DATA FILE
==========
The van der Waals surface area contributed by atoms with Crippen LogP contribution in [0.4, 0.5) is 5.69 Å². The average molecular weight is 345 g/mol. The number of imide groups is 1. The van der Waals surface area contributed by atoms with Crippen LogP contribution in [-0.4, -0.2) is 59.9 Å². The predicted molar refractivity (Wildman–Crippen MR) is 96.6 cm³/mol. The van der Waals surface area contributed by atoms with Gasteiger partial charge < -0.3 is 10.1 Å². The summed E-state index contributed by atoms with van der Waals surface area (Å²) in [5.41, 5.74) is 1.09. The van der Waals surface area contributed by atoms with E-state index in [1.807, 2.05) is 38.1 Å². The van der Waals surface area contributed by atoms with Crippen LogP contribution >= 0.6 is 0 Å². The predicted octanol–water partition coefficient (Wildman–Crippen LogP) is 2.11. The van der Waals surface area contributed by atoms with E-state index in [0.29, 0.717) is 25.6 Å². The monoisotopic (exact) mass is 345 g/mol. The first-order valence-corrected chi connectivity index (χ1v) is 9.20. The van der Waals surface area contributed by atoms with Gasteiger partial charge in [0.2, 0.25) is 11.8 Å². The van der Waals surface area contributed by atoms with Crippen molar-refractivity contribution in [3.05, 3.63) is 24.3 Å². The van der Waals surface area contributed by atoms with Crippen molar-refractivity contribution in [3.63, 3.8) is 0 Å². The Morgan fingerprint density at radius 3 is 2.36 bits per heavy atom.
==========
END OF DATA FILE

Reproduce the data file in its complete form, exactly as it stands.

The van der Waals surface area contributed by atoms with Crippen LogP contribution in [0.4, 0.5) is 5.69 Å². The average molecular weight is 345 g/mol. The number of imide groups is 1. The van der Waals surface area contributed by atoms with Crippen LogP contribution in [-0.4, -0.2) is 59.9 Å². The predicted molar refractivity (Wildman–Crippen MR) is 96.6 cm³/mol. The van der Waals surface area contributed by atoms with Gasteiger partial charge < -0.3 is 10.1 Å². The summed E-state index contributed by atoms with van der Waals surface area (Å²) in [5.41, 5.74) is 1.09. The van der Waals surface area contributed by atoms with E-state index in [1.807, 2.05) is 38.1 Å². The van der Waals surface area contributed by atoms with Crippen LogP contribution >= 0.6 is 0 Å². The predicted octanol–water partition coefficient (Wildman–Crippen LogP) is 2.11. The van der Waals surface area contributed by atoms with E-state index in [0.29, 0.717) is 25.6 Å². The monoisotopic (exact) mass is 345 g/mol. The first-order valence-corrected chi connectivity index (χ1v) is 9.20. The van der Waals surface area contributed by atoms with Gasteiger partial charge in [0.2, 0.25) is 11.8 Å². The van der Waals surface area contributed by atoms with Crippen molar-refractivity contribution in [3.05, 3.63) is 24.3 Å². The van der Waals surface area contributed by atoms with Crippen molar-refractivity contribution in [3.63, 3.8) is 0 Å². The Morgan fingerprint density at radius 3 is 2.36 bits per heavy atom.